Wed | Jul 18, 2018

The Wright View | Prioritise local talent

Published:Tuesday | September 6, 2016 | 12:00 AM
Fabian Reid of Arnett Gardens (right) and Romario Brown of Reno challenge for the ball during the Red Stripe Premier League football match at the Barbican playing field on Sunday. The game ended 0-0.

Jamaica has been booted from the play-offs for the World Cup of football to be contested in Russia in 2018. The country was unceremoniously dumped from the competition because our team could only score two goals in five international games.

Since our foray into the World Cup Finals in 1998, we have settled on the formula of using local players in the early stages of the competition, then going overseas for any competent footballer with a Jamaican connection, no matter how tenuous, and selecting them to play, no matter what the outcome of the matches were.

This formula has failed us in 2002, 2006, 2010, 2014, and now we have failed again in the 2018 campaign.

We keep doing the same thing all these years and we keep expecting a different result. Classic textbook mental incompetence!

The tactic against Panama last Friday seemed to be high, long balls into the opponents' half of the playing field and then pray for a mistake by the Panama defence. After the first 15 minutes when the Panama defence effectively thwarted our blitz, the short, snappy passes of the Panamanians exposed our deficiencies.

The actions and thoughts of those who decide the future of football here in Jamaica now assume monumental proportions. We all look now at the coach and the Jamaica Football Federation (JFF) president for their thoughts and plans.

With great disappointment, I read in one of our daily newspapers the first response of our coach, Winfried Sch‰fer. As I read his take on our reason for defeat in Panama, the words of a successful US coach, Paul 'Bear' Bryant, came to mind.




This coach said: "If anything goes bad, I did it. If anything goes semi-good, we did it. If anything goes really good, then you did it. That is all it takes to get people to win football games for you."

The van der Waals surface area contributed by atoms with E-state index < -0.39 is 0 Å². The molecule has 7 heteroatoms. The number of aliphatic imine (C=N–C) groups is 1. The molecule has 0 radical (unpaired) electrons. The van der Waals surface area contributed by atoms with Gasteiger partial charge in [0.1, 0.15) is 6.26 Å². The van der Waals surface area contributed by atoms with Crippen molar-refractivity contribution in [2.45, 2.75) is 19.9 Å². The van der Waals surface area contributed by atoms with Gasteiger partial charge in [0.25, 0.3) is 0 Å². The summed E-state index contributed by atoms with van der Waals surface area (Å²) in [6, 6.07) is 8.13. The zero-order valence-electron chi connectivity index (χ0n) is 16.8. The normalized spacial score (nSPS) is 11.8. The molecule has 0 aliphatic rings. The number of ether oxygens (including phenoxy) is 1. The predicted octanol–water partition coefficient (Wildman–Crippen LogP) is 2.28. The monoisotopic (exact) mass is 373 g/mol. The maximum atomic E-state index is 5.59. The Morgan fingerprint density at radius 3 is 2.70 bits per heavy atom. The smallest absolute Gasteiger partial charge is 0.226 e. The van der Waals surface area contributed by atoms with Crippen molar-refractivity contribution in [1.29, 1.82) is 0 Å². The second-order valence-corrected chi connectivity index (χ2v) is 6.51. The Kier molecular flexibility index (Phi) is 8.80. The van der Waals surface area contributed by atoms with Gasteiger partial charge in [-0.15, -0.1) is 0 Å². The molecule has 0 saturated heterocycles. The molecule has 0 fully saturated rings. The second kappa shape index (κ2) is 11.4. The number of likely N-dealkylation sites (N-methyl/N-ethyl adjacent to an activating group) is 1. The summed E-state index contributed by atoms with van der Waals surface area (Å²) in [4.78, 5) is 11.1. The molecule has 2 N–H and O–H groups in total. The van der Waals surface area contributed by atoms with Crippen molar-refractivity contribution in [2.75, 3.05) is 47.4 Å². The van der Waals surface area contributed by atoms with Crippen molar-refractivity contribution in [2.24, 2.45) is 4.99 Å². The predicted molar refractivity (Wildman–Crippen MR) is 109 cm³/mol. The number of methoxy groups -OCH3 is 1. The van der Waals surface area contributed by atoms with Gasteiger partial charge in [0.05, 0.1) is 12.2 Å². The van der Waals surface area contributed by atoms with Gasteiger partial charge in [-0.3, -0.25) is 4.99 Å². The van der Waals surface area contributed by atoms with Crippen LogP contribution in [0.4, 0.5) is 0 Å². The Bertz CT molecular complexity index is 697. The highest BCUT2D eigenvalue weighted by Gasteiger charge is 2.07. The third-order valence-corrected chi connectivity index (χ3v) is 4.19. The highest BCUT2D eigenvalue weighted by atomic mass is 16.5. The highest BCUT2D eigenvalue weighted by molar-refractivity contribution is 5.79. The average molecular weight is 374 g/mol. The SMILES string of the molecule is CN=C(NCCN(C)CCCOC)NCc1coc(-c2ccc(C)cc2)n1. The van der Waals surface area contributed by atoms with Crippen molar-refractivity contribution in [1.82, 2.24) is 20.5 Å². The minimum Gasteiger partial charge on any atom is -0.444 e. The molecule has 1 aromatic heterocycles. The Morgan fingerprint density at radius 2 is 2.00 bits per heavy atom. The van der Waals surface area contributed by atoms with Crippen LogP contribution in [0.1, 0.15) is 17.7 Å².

Our coach laid the blame for the defeat squarely at the feet of the players.

"Nervousness and unintelligent play," he said of the squad that he selected and persisted with during the qualifying tournament!

Our football president, Captain Horace Burrell, was not his usual "I'll meet with the coach at 0.100 hours re his future".

Instead, our now softspoken president hinted at the financial consequences of removing a coach with a contract that expires in 2018 and (unusually) deferred any decision on the future of the programme to the JFF.

Jamaica's football needs a vision and a purpose designed to DEVELOP our local football players.

The playing surface is a good place to start. Having dilly-dallied with the site of a centre of excellence - largely financed by FIFA - what we now have is a centre at the University of the West Indies where players who use the surface complain bitterly of its toughness and potential for serious injury.

Next we must look at the coach. The next coach selected MUST be aware of all the players who ply their trade locally. Some of the good ones have been awarded contracts and play overseas. The core of the squad must utilise these people. These are the players who when their playing days are over will return to the island and contribute to the development of the game.

How many of the players who played in our national colours in France have come 'home' to assist?

We must give our native-born Jamaicans a chance to be exposed to the best of the best in international competition, while being fully aware that victory against some of the more established teams will not come overnight, but with time, the natural talent of our Jamaican sportsmen and women will reap the necessary rewards.

Our quest for qualification in 2022 must start now. With a vision and philosophy geared at improving local football and not pandering to the now (proven) failed idea of a coach with an accent, selecting 'plastic' Jamaicans who only play for us because they know that playing for their domiciled country will never materialise.

Carpe diem! Let us seize the day with decisions that will develop our local footballers.